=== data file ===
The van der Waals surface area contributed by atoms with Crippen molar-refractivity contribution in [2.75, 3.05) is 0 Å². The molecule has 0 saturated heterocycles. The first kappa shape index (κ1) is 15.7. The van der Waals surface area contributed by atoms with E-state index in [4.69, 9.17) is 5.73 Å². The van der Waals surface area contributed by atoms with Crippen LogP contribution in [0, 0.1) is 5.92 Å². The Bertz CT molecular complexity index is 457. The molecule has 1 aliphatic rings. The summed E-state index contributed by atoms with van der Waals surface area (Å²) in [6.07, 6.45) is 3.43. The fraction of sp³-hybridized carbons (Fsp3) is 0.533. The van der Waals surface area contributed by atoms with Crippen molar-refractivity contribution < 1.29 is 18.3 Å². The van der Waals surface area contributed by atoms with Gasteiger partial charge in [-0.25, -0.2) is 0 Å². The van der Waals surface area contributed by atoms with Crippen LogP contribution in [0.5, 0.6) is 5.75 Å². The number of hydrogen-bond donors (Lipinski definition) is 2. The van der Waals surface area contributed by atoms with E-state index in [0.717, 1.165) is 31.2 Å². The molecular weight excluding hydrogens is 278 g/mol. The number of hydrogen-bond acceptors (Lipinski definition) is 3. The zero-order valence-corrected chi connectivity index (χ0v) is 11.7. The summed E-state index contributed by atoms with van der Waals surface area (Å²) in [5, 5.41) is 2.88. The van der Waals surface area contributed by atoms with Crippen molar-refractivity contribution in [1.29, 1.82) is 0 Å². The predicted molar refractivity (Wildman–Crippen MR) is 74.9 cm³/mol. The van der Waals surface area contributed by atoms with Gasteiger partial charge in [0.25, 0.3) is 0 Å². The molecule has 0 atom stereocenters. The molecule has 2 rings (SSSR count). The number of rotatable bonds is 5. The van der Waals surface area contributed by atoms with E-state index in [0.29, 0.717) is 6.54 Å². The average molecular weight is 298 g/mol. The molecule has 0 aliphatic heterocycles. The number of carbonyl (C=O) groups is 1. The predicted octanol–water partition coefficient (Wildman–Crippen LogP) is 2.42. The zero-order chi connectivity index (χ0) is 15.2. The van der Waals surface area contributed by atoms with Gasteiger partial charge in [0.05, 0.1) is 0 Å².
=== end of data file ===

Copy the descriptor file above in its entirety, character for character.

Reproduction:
The van der Waals surface area contributed by atoms with Crippen molar-refractivity contribution in [2.75, 3.05) is 0 Å². The molecule has 0 saturated heterocycles. The first kappa shape index (κ1) is 15.7. The van der Waals surface area contributed by atoms with E-state index in [4.69, 9.17) is 5.73 Å². The van der Waals surface area contributed by atoms with Crippen LogP contribution in [0, 0.1) is 5.92 Å². The Bertz CT molecular complexity index is 457. The molecule has 1 aliphatic rings. The summed E-state index contributed by atoms with van der Waals surface area (Å²) in [6.07, 6.45) is 3.43. The fraction of sp³-hybridized carbons (Fsp3) is 0.533. The van der Waals surface area contributed by atoms with Crippen molar-refractivity contribution < 1.29 is 18.3 Å². The van der Waals surface area contributed by atoms with Gasteiger partial charge in [-0.25, -0.2) is 0 Å². The van der Waals surface area contributed by atoms with Crippen LogP contribution in [0.5, 0.6) is 5.75 Å². The number of hydrogen-bond donors (Lipinski definition) is 2. The van der Waals surface area contributed by atoms with E-state index in [0.717, 1.165) is 31.2 Å². The molecular weight excluding hydrogens is 278 g/mol. The number of hydrogen-bond acceptors (Lipinski definition) is 3. The zero-order valence-corrected chi connectivity index (χ0v) is 11.7. The summed E-state index contributed by atoms with van der Waals surface area (Å²) in [5, 5.41) is 2.88. The van der Waals surface area contributed by atoms with Crippen molar-refractivity contribution in [1.29, 1.82) is 0 Å². The predicted molar refractivity (Wildman–Crippen MR) is 74.9 cm³/mol. The van der Waals surface area contributed by atoms with Gasteiger partial charge in [0.25, 0.3) is 0 Å². The molecule has 0 atom stereocenters. The molecule has 2 rings (SSSR count). The number of rotatable bonds is 5. The van der Waals surface area contributed by atoms with E-state index in [0.29, 0.717) is 6.54 Å². The average molecular weight is 298 g/mol. The molecule has 0 aliphatic heterocycles. The number of carbonyl (C=O) groups is 1. The predicted octanol–water partition coefficient (Wildman–Crippen LogP) is 2.42. The zero-order chi connectivity index (χ0) is 15.2. The van der Waals surface area contributed by atoms with Gasteiger partial charge in [0.05, 0.1) is 0 Å².